# How does one measure the non-uniformity of a distribution?

I'm trying to come up with a metric for measuring non-uniformity of a distribution for an experiment I'm running. I have a random variable that should be uniformly distributed in most cases, and I'd like to be able to identify (and possibly measure the degree of) examples of data sets where the variable is not uniformly distributed within some margin.

An example of three data series each with 10 measurements representing frequency of the occurrence of something I'm measuring might be something like this:

a: [10% 11% 10%  9%  9% 11% 10% 10% 12%  8%]
b: [10% 10% 10%  8% 10% 10%  9%  9% 12%  8%]
c: [ 3%  2% 60%  2%  3%  7%  6%  5%  5%  7%]   <-- non-uniform
d: [98% 97% 99% 98% 98% 96% 99% 96% 99% 98%]


I'd like to be able to distinguish distributions like c from those like a and b, and measure c's deviation from a uniform distribution. Equivalently, if there's a metric for how uniform a distribution is (std. deviation close to zero?), I can perhaps use that to distinguish ones with high variance. However, my data may just have one or two outliers, like the c example above, and am not sure if that will be easily detectable that way.

I can hack something to do this in software, but am looking for statistical methods/approaches to justify this formally. I took a class years ago, but stats is not my area. This seems like something that should have a well-known approach. Sorry if any of this is completely bone-headed. Thanks in advance!

If you have not only the frequencies but the actual counts, you can use a $\chi^2$ goodness-of-fit test for each data series. In particular, you wish to use the test for a discrete uniform distribution. This gives you a good test, which allows you to find out which data series are likely not to have been generated by a uniform distribution, but does not provide a measure of uniformity.

There are other possible approaches, such as computing the entropy of each series - the uniform distribution maximizes the entropy, so if the entropy is suspiciously low you would conclude that you probably don't have a uniform distribution. That works as a measure of uniformity in some sense.

Another suggestion would be to use a measure like the Kullback-Leibler divergence, which measures the similarity of two distributions.

• I have a couple of questions regarding your reply: 1. Why do you state that chi-square does not give a measure of uniformity? Isn't a fit test with a uniform distribution a measure of uniformity? 2. How can we know when should we use either chi-square or entropy ? – kanzen_master Nov 8 '12 at 5:44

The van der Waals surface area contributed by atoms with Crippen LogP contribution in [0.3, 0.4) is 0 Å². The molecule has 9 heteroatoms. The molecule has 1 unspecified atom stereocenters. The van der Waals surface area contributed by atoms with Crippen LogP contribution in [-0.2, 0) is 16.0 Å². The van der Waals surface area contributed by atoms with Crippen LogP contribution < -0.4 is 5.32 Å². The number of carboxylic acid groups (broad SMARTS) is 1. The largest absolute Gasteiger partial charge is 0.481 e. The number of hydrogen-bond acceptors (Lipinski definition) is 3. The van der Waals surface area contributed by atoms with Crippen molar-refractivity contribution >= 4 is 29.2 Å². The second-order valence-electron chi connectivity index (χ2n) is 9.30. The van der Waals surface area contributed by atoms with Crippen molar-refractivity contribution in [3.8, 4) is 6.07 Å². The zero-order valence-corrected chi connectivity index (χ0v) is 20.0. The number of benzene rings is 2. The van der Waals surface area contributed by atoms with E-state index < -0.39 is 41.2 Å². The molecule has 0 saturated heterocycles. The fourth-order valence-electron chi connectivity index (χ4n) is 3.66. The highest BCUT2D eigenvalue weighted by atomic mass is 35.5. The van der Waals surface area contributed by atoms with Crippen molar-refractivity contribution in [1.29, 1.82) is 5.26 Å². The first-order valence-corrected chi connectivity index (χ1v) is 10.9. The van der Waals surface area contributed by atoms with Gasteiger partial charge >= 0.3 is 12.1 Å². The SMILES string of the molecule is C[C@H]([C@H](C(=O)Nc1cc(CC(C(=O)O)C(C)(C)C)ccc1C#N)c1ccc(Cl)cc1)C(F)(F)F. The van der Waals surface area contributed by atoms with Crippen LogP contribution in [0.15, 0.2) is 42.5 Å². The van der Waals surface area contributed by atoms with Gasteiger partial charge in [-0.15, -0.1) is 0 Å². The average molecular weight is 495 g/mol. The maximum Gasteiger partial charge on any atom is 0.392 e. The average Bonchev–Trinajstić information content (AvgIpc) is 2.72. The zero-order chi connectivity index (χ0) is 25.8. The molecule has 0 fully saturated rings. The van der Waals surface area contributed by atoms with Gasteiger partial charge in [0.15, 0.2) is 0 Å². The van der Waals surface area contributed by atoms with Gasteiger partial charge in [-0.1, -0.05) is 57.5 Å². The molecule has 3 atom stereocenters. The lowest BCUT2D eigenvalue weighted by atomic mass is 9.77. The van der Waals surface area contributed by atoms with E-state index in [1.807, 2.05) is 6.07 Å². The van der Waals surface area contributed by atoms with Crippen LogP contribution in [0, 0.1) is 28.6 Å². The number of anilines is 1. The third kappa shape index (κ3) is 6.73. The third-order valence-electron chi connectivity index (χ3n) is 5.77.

• @kanzen_master: I guess that the chi-squared statistic can be seen as a measure of uniformity, but it has some drawbacks, such as the lack of convergence, dependence on the arbitrarily placed bins, that the number of expected counts in the cells needs to be sufficiently large, etc. Which measure/test to use is a matter of taste though, and entropy is not without its problems either (in particular, there are many different estimators of the entropy of a distribution). To me, entropy seems like a less arbitrary measure and is easier to interpret. – MånsT Nov 19 '12 at 8:28
• Is it really necessary to have the actual counts? Would the test not work on the frequencies directly? – Michael Mior Jun 24 at 15:52
• @MichaelMior: you need the counts to compute the chi-squared statistic. – MånsT Jun 25 at 6:48
• @MånsT But why couldn't the frequencies be used instead? – Michael Mior Jun 25 at 14:06

In addition to @MansT 's good ideas, you could come up with other measures, but it depends on what you mean by "non-uniformity". To keep it simple, let's look at 4 levels. Perfect uniformity is easy to define:

25 25 25 25

but which of the following is more non-uniform?

20 20 30 30 or 20 20 25 35

or are they equally non-uniform?

if you think they are equally non-uniform, you could use a measure based on the sum of the absolute values of the deviations from normal, scaled by the maximum possible. Then the first is 5 + 5 + 5 + 5 = 20 and the second is 5 + 5 + 0 + 10 = 20. But if you think the second is more nonuniform, you could use something based on the squared deviations in which case the first gets 25 + 25 + 25 + 25 = 100 and the second gets 25 + 25 + 0 + 100 = 150.

• You seem to be interpreting "uniformly distributed" as "equal", Peter. Whether that is the OP's intention is a valid point to raise, but really should appear as a comment to the question. – whuber Apr 4 '12 at 12:52
• Hi @whuber That seemed to be what he meant, from the question. What else might it mean? – Peter Flom Apr 5 '12 at 11:37